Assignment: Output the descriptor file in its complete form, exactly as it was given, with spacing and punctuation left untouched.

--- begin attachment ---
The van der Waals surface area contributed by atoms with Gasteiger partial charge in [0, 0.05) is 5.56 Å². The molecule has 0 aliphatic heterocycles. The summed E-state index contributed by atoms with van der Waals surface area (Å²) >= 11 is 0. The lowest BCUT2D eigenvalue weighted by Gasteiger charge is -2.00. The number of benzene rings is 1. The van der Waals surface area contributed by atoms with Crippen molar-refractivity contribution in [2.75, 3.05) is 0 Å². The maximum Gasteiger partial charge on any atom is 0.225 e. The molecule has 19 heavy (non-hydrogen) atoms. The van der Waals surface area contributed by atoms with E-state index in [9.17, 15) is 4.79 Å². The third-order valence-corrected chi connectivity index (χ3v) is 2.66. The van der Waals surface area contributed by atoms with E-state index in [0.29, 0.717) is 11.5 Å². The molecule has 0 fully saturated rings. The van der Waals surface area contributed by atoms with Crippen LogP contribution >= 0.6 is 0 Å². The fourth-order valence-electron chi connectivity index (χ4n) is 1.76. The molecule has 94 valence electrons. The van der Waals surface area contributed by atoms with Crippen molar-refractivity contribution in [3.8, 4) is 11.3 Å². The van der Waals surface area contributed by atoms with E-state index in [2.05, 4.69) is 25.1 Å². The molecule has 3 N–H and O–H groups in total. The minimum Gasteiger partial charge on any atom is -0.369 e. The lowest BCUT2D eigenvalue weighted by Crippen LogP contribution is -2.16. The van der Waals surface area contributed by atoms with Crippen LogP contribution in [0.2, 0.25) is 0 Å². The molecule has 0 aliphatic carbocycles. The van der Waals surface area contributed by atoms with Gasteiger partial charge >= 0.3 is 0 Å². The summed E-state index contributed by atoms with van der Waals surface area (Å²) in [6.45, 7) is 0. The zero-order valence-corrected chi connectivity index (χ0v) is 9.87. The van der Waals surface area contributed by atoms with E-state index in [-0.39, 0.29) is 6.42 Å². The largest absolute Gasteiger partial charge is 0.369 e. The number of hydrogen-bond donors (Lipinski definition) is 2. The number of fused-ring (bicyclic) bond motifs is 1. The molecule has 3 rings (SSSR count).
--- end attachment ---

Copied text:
The van der Waals surface area contributed by atoms with Gasteiger partial charge in [0, 0.05) is 5.56 Å². The molecule has 0 aliphatic heterocycles. The summed E-state index contributed by atoms with van der Waals surface area (Å²) >= 11 is 0. The lowest BCUT2D eigenvalue weighted by Gasteiger charge is -2.00. The number of benzene rings is 1. The van der Waals surface area contributed by atoms with Crippen molar-refractivity contribution in [2.75, 3.05) is 0 Å². The maximum Gasteiger partial charge on any atom is 0.225 e. The molecule has 19 heavy (non-hydrogen) atoms. The van der Waals surface area contributed by atoms with E-state index in [9.17, 15) is 4.79 Å². The third-order valence-corrected chi connectivity index (χ3v) is 2.66. The van der Waals surface area contributed by atoms with E-state index in [0.29, 0.717) is 11.5 Å². The molecule has 0 fully saturated rings. The van der Waals surface area contributed by atoms with Crippen LogP contribution >= 0.6 is 0 Å². The fourth-order valence-electron chi connectivity index (χ4n) is 1.76. The molecule has 94 valence electrons. The van der Waals surface area contributed by atoms with Crippen molar-refractivity contribution in [3.8, 4) is 11.3 Å². The van der Waals surface area contributed by atoms with E-state index in [2.05, 4.69) is 25.1 Å². The molecule has 3 N–H and O–H groups in total. The minimum Gasteiger partial charge on any atom is -0.369 e. The lowest BCUT2D eigenvalue weighted by Crippen LogP contribution is -2.16. The van der Waals surface area contributed by atoms with Crippen LogP contribution in [0.2, 0.25) is 0 Å². The molecule has 0 aliphatic carbocycles. The van der Waals surface area contributed by atoms with Gasteiger partial charge >= 0.3 is 0 Å². The summed E-state index contributed by atoms with van der Waals surface area (Å²) in [6.45, 7) is 0. The zero-order valence-corrected chi connectivity index (χ0v) is 9.87. The van der Waals surface area contributed by atoms with E-state index in [-0.39, 0.29) is 6.42 Å². The largest absolute Gasteiger partial charge is 0.369 e. The number of hydrogen-bond donors (Lipinski definition) is 2. The number of fused-ring (bicyclic) bond motifs is 1. The molecule has 3 rings (SSSR count).